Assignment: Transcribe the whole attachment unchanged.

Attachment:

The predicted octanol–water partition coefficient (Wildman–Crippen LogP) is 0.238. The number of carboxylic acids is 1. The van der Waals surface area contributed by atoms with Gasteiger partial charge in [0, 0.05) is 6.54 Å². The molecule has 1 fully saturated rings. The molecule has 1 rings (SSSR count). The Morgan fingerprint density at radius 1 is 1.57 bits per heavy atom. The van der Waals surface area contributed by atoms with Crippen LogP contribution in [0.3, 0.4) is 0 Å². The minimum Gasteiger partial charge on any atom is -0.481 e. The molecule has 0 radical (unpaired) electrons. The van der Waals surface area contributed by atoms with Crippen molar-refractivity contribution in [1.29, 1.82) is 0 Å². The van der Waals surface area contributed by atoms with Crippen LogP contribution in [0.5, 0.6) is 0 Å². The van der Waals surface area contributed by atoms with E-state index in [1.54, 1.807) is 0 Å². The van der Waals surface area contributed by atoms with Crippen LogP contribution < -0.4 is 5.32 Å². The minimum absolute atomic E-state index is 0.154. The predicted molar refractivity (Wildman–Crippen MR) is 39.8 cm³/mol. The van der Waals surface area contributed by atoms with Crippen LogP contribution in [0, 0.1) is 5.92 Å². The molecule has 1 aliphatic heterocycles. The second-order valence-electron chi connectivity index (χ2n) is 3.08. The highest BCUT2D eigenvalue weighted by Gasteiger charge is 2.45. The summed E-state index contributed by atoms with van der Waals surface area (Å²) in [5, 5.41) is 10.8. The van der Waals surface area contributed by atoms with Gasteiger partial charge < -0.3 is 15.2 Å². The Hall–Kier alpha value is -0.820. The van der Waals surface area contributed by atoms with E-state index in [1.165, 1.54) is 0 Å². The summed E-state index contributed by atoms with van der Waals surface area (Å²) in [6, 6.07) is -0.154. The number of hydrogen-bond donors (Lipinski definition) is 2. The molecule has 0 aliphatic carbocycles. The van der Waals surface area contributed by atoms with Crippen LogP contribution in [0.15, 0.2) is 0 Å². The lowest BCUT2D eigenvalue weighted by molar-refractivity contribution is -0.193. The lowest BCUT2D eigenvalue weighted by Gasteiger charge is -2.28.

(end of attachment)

The predicted octanol–water partition coefficient (Wildman–Crippen LogP) is 0.238. The number of carboxylic acids is 1. The van der Waals surface area contributed by atoms with Gasteiger partial charge in [0, 0.05) is 6.54 Å². The molecule has 1 fully saturated rings. The molecule has 1 rings (SSSR count). The Morgan fingerprint density at radius 1 is 1.57 bits per heavy atom. The van der Waals surface area contributed by atoms with Crippen LogP contribution in [0.3, 0.4) is 0 Å². The minimum Gasteiger partial charge on any atom is -0.481 e. The molecule has 0 radical (unpaired) electrons. The van der Waals surface area contributed by atoms with Crippen molar-refractivity contribution in [1.29, 1.82) is 0 Å². The van der Waals surface area contributed by atoms with Crippen LogP contribution in [0.5, 0.6) is 0 Å². The van der Waals surface area contributed by atoms with E-state index in [1.54, 1.807) is 0 Å². The van der Waals surface area contributed by atoms with Crippen LogP contribution < -0.4 is 5.32 Å². The minimum absolute atomic E-state index is 0.154. The predicted molar refractivity (Wildman–Crippen MR) is 39.8 cm³/mol. The van der Waals surface area contributed by atoms with Crippen LogP contribution in [0, 0.1) is 5.92 Å². The molecule has 1 aliphatic heterocycles. The second-order valence-electron chi connectivity index (χ2n) is 3.08. The highest BCUT2D eigenvalue weighted by Gasteiger charge is 2.45. The summed E-state index contributed by atoms with van der Waals surface area (Å²) in [5, 5.41) is 10.8. The van der Waals surface area contributed by atoms with Gasteiger partial charge < -0.3 is 15.2 Å². The Hall–Kier alpha value is -0.820. The van der Waals surface area contributed by atoms with E-state index in [1.165, 1.54) is 0 Å². The summed E-state index contributed by atoms with van der Waals surface area (Å²) in [6, 6.07) is -0.154. The number of hydrogen-bond donors (Lipinski definition) is 2. The molecule has 0 aliphatic carbocycles. The van der Waals surface area contributed by atoms with Crippen LogP contribution in [0.15, 0.2) is 0 Å². The lowest BCUT2D eigenvalue weighted by molar-refractivity contribution is -0.193. The lowest BCUT2D eigenvalue weighted by Gasteiger charge is -2.28.